''I know, as do you, that the `deal' we can make will only get worse for the players if we cancel the season - whatever damage we have suffered to date will pale in comparison to the damage from a cancelled season and we will certainly not be able to afford what is presently on the table,'' Bettman wrote in a familiar refrain used in recent weeks - basically a threat.

''Accordingly, I am making one final effort to reach out to make a deal that will let us play this season.''

The league counter-offer came around supper time on a tense day where facts were few but opinions were plentiful.

It appeared the door leading to a possible solution had finally started to open following a Monday night revelation that the NHLPA had changed direction at the final turn and offered to play under a $52-million salary cap.

The league, meanwhile, moved by proposing a $40-million salary cap with no ''linkage'' to revenue.

Each side rejected the other's offer but a major buzz was created in the hockey world. The last-minute change in negotiating strategy represents a quantum leap for both sides. The players have insisted a salary cap was a non-starter while the league has built its case around so-called cost certainty - linking player costs to revenue.

''The buzzwords are off the table now, it's a business discussion now not a philosophical argument and that's good,'' Devils GM Lou Lamoriello said from New Jersey.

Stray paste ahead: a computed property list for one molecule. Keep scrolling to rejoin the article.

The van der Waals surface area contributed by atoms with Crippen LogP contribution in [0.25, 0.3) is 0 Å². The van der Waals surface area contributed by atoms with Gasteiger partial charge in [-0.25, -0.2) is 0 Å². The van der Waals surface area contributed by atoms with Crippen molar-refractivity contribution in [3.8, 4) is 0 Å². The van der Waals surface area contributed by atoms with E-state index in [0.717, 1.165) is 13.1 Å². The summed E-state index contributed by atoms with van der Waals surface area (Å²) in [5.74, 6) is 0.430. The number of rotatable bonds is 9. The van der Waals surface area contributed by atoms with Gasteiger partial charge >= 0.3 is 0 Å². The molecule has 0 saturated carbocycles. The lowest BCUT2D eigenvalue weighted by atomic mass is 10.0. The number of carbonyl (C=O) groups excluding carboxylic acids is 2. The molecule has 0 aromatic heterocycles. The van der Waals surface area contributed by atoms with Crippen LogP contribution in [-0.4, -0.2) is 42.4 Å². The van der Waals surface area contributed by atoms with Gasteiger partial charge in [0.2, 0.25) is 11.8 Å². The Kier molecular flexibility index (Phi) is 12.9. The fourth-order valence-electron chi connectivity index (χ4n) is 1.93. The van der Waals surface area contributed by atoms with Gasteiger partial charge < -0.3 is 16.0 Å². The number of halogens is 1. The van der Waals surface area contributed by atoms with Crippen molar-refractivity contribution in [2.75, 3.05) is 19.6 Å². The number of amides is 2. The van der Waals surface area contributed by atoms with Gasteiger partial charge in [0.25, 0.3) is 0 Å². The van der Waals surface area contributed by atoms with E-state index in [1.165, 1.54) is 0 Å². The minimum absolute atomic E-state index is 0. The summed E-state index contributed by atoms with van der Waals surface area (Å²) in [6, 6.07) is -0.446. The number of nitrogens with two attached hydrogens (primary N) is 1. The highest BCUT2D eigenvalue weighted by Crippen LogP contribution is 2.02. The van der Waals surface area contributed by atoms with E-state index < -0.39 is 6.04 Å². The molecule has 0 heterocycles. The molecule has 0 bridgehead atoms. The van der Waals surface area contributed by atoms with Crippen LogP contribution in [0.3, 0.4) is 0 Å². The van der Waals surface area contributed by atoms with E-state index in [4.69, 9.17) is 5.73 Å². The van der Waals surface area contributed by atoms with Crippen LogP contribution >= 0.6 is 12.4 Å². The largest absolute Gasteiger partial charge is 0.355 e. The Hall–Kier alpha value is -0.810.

Flyers player rep Robert Esche applauded Monday's developments.

''I'm sure not everybody is happy out there. I'm sure there's some players not happy with a hard cap and some owners not happy at not having linkage,'' he said.

''But hey, it's a give-and-take world. Now it seems we're just down to numbers.''

Monday's unexpected development probably surprised and unsettled many on each side. But the fact that both felt the pinch may also signify the two sides have finally found an area of compromise.

''Am I excited about a salary cap? No. But it's about trying to get a deal done,'' said Calgary star Jarome Iginla.

Richard Peddie, president and CEO of Maple Leafs Sports and Entertainment, deflected a question about what the owners had given up by taking the linkage issue off the table.

''All I can tell you is that we've been kept apprised and we'd really like to play hockey this year,'' he said. ''But it has to be the right deal, even for the Toronto Maple Leafs. Even our revenues are drying up, believe it or not. We want a deal that's also good for the Leafs.''

Even if it is too late to save the season, the change in positions may still set the stage for a settlement that could pave the way for the entry draft and a more normal off-season.

McKee was concerned about how much harm a five-month-long lockout has had on the sport and its fan base.